Nick Thomas, Director of Corporate Affairs in ExxonMobil has written a Letter to the Editor in Financial Times Friday 2 May that emphasizes that ExxonMobil has been a strong supporter of EITI from its very begining. The letter was a response to a Financial Times report on the launch of the PRT report earlier in the week.
FT.com [subscribtion needed]
ExxonMobil backs transparency deals
Published: May 2 2008 03:00 | Last updated: May 2 2008 03:00
From Mr Nick Thomas.
Sir, Measures to enhance revenue transparency in the oil and gas industry are critically important, so it is unfortunate that Transparency International’s recent report, together with your editorial “Fighting graft” (April 29), did not address the real and substantial work being done in this area by companies such as ExxonMobil.
By not adequately addressing issues such as contractual limits on the ability of oil companies to detail revenue flows, and by using a number of simplistic criteria to assess performance, the TI report paints a misleading picture of the state of transparency initiatives by the industry. ExxonMobil, for example, has been active in helping to establish transparency agreements to disclose government revenues in countries in which we have significant investments, including Chad, Azerbaijan, Kazakhstan and Nigeria.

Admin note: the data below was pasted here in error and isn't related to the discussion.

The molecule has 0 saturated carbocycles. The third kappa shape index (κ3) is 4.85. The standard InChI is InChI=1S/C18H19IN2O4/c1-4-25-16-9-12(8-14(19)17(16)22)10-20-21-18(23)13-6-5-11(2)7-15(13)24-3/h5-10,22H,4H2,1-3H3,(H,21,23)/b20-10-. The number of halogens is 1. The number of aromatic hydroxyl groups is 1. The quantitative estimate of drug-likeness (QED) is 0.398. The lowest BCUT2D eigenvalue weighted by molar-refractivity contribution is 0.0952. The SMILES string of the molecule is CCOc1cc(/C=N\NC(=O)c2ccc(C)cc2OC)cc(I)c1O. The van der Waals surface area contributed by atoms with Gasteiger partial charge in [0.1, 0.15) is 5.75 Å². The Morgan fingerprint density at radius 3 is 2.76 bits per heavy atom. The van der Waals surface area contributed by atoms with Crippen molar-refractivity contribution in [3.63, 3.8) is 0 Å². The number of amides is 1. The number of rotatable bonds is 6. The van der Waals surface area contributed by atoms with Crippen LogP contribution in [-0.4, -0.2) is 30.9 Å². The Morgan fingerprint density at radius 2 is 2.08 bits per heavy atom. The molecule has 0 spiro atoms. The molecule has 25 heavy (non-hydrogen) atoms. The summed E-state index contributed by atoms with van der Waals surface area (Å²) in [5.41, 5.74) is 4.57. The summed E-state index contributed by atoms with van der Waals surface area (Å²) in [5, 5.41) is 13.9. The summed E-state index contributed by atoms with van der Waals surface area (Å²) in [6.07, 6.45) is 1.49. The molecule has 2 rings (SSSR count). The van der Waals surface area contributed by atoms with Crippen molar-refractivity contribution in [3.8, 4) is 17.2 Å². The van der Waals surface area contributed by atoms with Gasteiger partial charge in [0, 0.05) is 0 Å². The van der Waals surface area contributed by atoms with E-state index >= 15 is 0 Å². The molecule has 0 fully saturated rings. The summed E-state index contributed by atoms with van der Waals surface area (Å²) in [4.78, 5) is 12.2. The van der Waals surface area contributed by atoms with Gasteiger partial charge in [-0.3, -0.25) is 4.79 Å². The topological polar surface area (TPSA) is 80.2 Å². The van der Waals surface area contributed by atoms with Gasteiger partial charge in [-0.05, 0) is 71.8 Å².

We support initiatives such as the Extractive Industries Transparency Initiative (EITI), the Group of Eight transparency initiative, and the United Nations Convention Against Corruption. We supported EITI from the very beginning after its announcement by Tony Blair in September 2002, and helped advise the UK’s Department for International Development regarding EITI implementation at the international level and in specific countries. In addition, given our strong experience with EITI, we were elected to the EITI board in 2006 to help represent 15 international oil companies.
These measures help to demonstrate that ExxonMobil is committed to honest and ethical behaviour and opposes corruption by supporting transparency. It is a shame that, rather than advancing constructive discussion on the importance of meaningful transparency initiatives, the TI report has in fact caused a distraction from it.
Director, Corporate Affairs,